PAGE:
At the end of October 2012 Hilary and I planned to enjoy a Halloween get-together with friends on the summit of Castleton Tower in Moab, Utah. Hilary and I were climbing the classic Kor-Ingalls route while other friends planned on climbing the North Chimney and North Face routes, meeting at the summit for snacks, dancing, and old-fashioned goofiness. As fate would have it though, a climber from a party below took a substantial ledge-fall resulting in a rescue 225 feet up Castleton Tower.
The weather has been warming in Salt Lake City and spring is definitely at our doorstep. We’ve had several days of warm sunshine, birds chirping, and tulips popping up in the garden amidst quick-changing weather involving wind, rain, and even snow. On March 31, Hilary took a much needed break from school work and we climbed Spring Fever on The Thumb in Little Cottonwood Canyon. The Thumb is one of the longest rock climbs in the canyon; our route was 9 full pitches and 3 shorter ones. Spring Fever is a great route on The Thumb that doesn’t see the ‘traffic’ that S-Direct or the Standard Thumb receive, leaving you with even more adventure. It’s also not as sustained as S-Direct though the crux moves are more challenging, going in at 5.10a/b.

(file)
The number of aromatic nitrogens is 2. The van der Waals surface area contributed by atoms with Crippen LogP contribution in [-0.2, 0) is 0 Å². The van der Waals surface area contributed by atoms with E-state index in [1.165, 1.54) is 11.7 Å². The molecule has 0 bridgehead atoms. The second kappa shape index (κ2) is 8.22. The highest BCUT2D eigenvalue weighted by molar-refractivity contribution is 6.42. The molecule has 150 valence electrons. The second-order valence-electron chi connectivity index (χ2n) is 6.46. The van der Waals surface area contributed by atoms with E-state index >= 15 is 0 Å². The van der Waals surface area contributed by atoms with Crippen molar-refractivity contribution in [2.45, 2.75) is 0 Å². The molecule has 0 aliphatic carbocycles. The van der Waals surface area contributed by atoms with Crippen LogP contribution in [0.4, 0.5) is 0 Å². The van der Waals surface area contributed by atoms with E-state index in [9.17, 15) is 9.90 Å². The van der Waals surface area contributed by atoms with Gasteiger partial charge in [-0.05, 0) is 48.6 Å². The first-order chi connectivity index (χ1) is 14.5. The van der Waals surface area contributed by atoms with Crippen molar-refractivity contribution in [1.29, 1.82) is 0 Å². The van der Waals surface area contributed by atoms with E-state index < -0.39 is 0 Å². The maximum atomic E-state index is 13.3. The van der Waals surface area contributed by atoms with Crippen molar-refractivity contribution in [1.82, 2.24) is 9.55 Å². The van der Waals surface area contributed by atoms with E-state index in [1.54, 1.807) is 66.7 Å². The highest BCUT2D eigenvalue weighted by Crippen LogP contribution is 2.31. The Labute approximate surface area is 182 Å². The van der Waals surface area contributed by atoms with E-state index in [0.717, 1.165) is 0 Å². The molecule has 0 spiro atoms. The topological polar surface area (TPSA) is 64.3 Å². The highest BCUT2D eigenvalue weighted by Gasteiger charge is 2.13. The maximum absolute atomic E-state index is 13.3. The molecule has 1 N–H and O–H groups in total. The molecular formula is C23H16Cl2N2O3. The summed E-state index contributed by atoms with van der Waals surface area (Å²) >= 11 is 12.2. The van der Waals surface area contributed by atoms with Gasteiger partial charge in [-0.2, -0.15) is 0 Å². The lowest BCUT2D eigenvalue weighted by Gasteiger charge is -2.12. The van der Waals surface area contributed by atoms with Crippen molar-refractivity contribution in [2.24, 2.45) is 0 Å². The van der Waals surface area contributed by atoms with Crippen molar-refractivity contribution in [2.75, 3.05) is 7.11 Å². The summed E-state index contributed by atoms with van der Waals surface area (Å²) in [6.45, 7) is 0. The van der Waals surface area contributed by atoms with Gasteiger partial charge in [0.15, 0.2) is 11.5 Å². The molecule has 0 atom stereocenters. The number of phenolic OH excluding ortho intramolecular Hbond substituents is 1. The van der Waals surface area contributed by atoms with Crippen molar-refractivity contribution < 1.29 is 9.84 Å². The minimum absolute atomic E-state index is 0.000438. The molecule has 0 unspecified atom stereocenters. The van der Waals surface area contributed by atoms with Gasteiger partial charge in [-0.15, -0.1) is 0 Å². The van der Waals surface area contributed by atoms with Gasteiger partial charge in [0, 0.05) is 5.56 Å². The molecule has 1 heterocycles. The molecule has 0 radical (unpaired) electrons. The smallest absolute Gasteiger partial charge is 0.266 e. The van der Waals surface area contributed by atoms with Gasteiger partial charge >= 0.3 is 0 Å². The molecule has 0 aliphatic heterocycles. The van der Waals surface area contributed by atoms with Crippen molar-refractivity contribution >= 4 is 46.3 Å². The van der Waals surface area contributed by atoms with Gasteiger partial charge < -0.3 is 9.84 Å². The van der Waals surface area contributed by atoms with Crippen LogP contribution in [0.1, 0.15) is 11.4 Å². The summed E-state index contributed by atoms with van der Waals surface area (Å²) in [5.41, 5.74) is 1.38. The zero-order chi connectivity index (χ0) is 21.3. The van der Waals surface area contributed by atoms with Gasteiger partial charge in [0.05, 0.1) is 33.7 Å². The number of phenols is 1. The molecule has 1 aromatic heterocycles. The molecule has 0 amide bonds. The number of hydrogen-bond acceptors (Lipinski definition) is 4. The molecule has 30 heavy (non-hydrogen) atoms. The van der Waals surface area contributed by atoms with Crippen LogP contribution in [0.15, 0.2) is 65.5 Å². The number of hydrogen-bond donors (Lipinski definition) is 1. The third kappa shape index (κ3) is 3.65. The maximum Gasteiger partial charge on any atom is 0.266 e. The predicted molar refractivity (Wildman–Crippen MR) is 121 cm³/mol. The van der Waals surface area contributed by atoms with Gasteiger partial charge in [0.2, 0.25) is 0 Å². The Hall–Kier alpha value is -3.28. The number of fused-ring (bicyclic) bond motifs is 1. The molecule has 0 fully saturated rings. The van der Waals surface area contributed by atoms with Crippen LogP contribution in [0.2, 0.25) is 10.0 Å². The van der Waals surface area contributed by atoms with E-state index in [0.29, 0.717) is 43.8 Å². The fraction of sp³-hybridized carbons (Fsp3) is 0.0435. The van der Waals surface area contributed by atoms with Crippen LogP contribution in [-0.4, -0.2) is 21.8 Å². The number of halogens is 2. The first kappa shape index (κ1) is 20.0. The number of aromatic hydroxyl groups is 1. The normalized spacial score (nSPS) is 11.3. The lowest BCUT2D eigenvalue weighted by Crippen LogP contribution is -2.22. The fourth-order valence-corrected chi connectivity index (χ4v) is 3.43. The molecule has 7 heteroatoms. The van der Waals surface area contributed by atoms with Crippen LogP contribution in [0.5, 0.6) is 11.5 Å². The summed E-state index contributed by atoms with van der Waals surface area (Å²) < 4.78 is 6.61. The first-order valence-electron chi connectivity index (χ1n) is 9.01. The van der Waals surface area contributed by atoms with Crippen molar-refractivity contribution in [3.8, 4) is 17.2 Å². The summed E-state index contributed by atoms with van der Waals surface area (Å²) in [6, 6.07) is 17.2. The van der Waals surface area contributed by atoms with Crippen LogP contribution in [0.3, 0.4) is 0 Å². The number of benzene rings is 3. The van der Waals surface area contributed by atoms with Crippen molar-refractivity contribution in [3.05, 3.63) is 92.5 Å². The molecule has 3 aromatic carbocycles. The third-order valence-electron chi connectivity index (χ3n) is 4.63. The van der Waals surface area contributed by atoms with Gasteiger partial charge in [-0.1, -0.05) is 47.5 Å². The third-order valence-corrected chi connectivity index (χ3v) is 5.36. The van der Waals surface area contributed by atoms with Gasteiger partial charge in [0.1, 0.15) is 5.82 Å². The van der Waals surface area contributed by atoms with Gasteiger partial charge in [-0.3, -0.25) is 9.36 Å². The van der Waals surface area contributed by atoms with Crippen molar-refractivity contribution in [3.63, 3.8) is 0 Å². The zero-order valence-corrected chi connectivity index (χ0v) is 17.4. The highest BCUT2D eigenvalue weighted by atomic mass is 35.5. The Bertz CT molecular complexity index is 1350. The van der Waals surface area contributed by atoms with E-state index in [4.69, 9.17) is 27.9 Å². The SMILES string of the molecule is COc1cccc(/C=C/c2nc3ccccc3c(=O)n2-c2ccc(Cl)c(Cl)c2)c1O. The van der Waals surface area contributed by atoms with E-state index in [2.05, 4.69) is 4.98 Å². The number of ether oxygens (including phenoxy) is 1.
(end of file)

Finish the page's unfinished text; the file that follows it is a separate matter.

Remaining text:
Mountains are not fair or unfair, they are just dangerous. -Reinhold Messner
While on a guide training course with American Mountain Guides Association, I was told a very pertinent story for guides and climbers alike: At the edge of a glacier in Canada, a group of aspirant guides were discussing mitigating objective hazards. Meanwhile, an independent party of two climbers passed the group of guides and proceeded to follow the “trail” leading directly under an impressive section of seracs, which are large blocks of hanging ice waiting to collapse at random times. Still under these widow-makers, the independent party came onto a flat section of firm snow and stopped to take a snack break. Bewildered, the aspirant guides commented to one another about the blatant recklessness of this scene. The instructor calmly explained “These climbers will never return to this glacier and it will likely be several years before they even return to another. You, as guides, on the other hand will return again and again to pass under these same seracs, continually loading a bullet in the chamber and playing a game of Russian Roulette.”